• Gender and the life cycle in late medieval Europe
• Medieval frontier societies and borderlands, and concepts of frontiers from the late Roman Empire to the present day
Early Modern History
• Most aspects of British history between 1500 and 1800, especially religious, scientific, cultural and gender history
• The history of health and medicine in early modern Britain
• History of Disabilities
• The Portuguese Empire
• The Reformation and Counter-Reformation
• Science, intellectual life, collecting and museums in early modern Europe
• The social history of early modern sex and marriage
• Crime and witchcraft
• The Enlightenment, republicanism and international relations in the eighteenth century
• Most aspects of Welsh history, especially industrial society
• The cultural, intellectual and urban history of nineteenth-century and twentieth-century Britain
• Modern international history
• The United States since 1750, in particular slavery, the South and the Civil War
• The economic and imperial history of Britain in the eighteenth and nineteenth centuries
• Emigration and urbanisation in the British Isles between the eighteenth and twentieth centuries
• The political history of the UK since 1800
• Military and society in Europe between 1750 and 1815
• Austrian and German history in the late eighteenth and nineteenth centuries
• Austrian, German and Central European history, especially in the fields of urban, labour and post-1945 history
• Modern economic history
• Quantitative aspects of British economic growth from the sixteenth to the twenty-first centuries
• Anti-capitalist and socialist political economy
• Policing and police forces in twentieth-century Europe
• Italian fascism
• Allied Occupation of Italy
• Contemporary French and Italian social an d cultural history
• Memory studies and oral history of twentieth-century Europe
• History of protest and activism in the 1960s and 1970s
Our Social Science Research (Social Policy) MSc programme provides you with a comprehensive overview of the key methodological and philosophical debates that currently shape social sciences. It also provides an opportunity to develop specialised research methods skills in social policy in an internationally renowned department for Social Policy research.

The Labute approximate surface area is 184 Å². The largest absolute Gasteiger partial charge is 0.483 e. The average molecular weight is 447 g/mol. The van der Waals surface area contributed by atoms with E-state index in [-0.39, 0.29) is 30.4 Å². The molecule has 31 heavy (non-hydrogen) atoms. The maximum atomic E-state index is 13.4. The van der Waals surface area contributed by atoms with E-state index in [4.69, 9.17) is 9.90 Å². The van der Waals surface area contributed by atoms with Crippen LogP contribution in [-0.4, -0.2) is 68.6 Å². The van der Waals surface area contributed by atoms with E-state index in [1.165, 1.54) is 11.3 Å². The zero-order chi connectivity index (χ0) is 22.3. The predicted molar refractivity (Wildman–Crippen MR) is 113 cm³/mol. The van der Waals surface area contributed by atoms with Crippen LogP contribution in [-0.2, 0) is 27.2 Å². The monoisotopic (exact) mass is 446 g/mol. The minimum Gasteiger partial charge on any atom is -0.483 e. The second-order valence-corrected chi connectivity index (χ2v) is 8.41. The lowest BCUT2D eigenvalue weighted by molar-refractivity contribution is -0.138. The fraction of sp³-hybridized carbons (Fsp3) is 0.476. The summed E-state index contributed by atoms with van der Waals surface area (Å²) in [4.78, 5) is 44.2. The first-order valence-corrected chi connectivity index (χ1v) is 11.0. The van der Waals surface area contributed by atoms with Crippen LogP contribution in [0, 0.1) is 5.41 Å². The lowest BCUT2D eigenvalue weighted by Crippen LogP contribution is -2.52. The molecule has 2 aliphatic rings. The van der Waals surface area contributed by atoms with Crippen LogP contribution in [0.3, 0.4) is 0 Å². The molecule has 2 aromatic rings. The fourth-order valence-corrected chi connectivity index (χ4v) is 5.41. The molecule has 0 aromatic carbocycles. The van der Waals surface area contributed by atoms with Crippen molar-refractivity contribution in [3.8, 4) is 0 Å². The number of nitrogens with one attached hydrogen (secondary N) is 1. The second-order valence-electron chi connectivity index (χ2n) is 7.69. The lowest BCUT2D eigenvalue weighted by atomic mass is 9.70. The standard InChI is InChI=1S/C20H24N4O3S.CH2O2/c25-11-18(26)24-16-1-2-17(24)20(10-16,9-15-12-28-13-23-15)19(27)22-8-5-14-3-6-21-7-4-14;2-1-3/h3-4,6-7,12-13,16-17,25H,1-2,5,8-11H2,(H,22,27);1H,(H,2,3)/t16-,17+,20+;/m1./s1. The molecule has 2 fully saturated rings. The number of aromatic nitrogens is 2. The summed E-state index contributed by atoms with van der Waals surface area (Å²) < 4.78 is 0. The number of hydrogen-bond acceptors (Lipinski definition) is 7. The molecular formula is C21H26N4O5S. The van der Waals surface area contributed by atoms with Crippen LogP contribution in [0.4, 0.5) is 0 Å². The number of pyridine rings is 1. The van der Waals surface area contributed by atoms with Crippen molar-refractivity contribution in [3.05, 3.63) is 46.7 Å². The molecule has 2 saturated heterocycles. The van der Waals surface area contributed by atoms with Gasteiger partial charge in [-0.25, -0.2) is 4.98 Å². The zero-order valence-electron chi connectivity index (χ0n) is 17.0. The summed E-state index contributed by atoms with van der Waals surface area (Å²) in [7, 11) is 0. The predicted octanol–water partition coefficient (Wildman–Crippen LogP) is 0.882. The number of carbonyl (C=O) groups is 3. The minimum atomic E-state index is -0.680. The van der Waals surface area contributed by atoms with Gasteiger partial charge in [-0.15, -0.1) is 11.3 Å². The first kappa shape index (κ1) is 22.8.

The Social Science Research (Social Policy) programme consists of compulsory and optional modules, delivered across four different academic schools within the University, which means you benefit from an interdisciplinary approach to your studies. The academic schools involved are:
On completion of the Social Science Research (Social Policy) programme, you will have met the MSc training requirements for PhD funding from the ESRC, opening up the possibility of securing PhD funding from the ESRC. Further information regarding the future career prospects associated with this programme can be found below.
The modules are taught by leading researchers selected for their expertise in the taught research methods and topics.
The Social Policy courses in the Department of Social Sciences at Loughborough Universities are consistently rated in the top-15 UK Social Policy courses by national league tables.
The Department of Social Sciences hosts the prestigious Centre for Research in Social Policy (CRSP) which over the past 30 years has developed an international reputation for high quality applied policy research. Most prominently, CRSP is currently involved in the study of the Minimum Income Standard programme.
The School of Social Political and Geographical Sciences is the home to the Centre for Research in Communication and Culture (CRCC). Established in 1991, the centre has since grown to be one of the largest of its kind in the UK. The CRCC’s core topics themes include:
The programme is in full compliance with the Economic and Social Research Council’s requirements for an MSc in Social Science Research. On completion of the course, you will have met the training requirements for PhD funding from the ESRC, opening up the possibility of securing PhD funding from the ESRC.
Our Social Science Research (Social Policy) MSc programme is designed to produce graduates with rigorous research and analytical skills, who are well equipped to progress onto being high level researchers in their chosen field of study.
Social Science Research (Social Policy) covers a wide range of topics; please visit the website for a full list of modules.
As an MSc Social Psychology student you will learn theories, methods, and empirical findings in the field of social psychology, which are relevant to current social issues.
These include: prejudice and discrimination; the relationship between moral judgement and emotions; the study of how individuals and groups interact to construct and maintain identities; and how these are related to social change and influence in contexts such as family systems and romantic dyads.
The programme aims to provide you with an awareness of the historical and philosophical background of social psychology, an in-depth knowledge of contemporary theoretical and methodological approaches and research findings, and the ability to conduct quantitative and qualitative research in the field.
This programme is studied full-time over one academic year and part-time students must study at least two taught technical modules per academic year. It consists of eight taught modules and a dissertation.